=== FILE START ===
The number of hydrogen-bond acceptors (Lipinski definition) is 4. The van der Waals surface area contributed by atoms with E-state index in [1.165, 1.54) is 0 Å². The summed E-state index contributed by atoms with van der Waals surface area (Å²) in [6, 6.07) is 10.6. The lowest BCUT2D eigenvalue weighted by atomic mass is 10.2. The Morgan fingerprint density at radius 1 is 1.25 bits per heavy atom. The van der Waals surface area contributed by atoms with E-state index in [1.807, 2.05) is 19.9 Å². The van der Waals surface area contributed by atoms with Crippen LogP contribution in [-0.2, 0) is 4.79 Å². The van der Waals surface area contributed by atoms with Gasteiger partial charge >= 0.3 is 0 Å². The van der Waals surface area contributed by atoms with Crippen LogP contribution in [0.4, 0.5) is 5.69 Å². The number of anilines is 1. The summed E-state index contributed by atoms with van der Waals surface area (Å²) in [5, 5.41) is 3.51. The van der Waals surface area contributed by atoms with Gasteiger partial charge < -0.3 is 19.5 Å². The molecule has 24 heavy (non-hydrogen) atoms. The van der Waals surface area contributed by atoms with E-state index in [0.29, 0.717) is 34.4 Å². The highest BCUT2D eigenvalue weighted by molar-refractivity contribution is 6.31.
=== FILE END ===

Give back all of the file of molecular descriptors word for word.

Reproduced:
The number of hydrogen-bond acceptors (Lipinski definition) is 4. The van der Waals surface area contributed by atoms with E-state index in [1.165, 1.54) is 0 Å². The summed E-state index contributed by atoms with van der Waals surface area (Å²) in [6, 6.07) is 10.6. The lowest BCUT2D eigenvalue weighted by atomic mass is 10.2. The Morgan fingerprint density at radius 1 is 1.25 bits per heavy atom. The van der Waals surface area contributed by atoms with E-state index in [1.807, 2.05) is 19.9 Å². The van der Waals surface area contributed by atoms with Crippen LogP contribution in [-0.2, 0) is 4.79 Å². The van der Waals surface area contributed by atoms with Gasteiger partial charge >= 0.3 is 0 Å². The van der Waals surface area contributed by atoms with Crippen LogP contribution in [0.4, 0.5) is 5.69 Å². The number of anilines is 1. The summed E-state index contributed by atoms with van der Waals surface area (Å²) in [5, 5.41) is 3.51. The van der Waals surface area contributed by atoms with Gasteiger partial charge < -0.3 is 19.5 Å². The molecule has 24 heavy (non-hydrogen) atoms. The van der Waals surface area contributed by atoms with E-state index in [0.29, 0.717) is 34.4 Å². The highest BCUT2D eigenvalue weighted by molar-refractivity contribution is 6.31.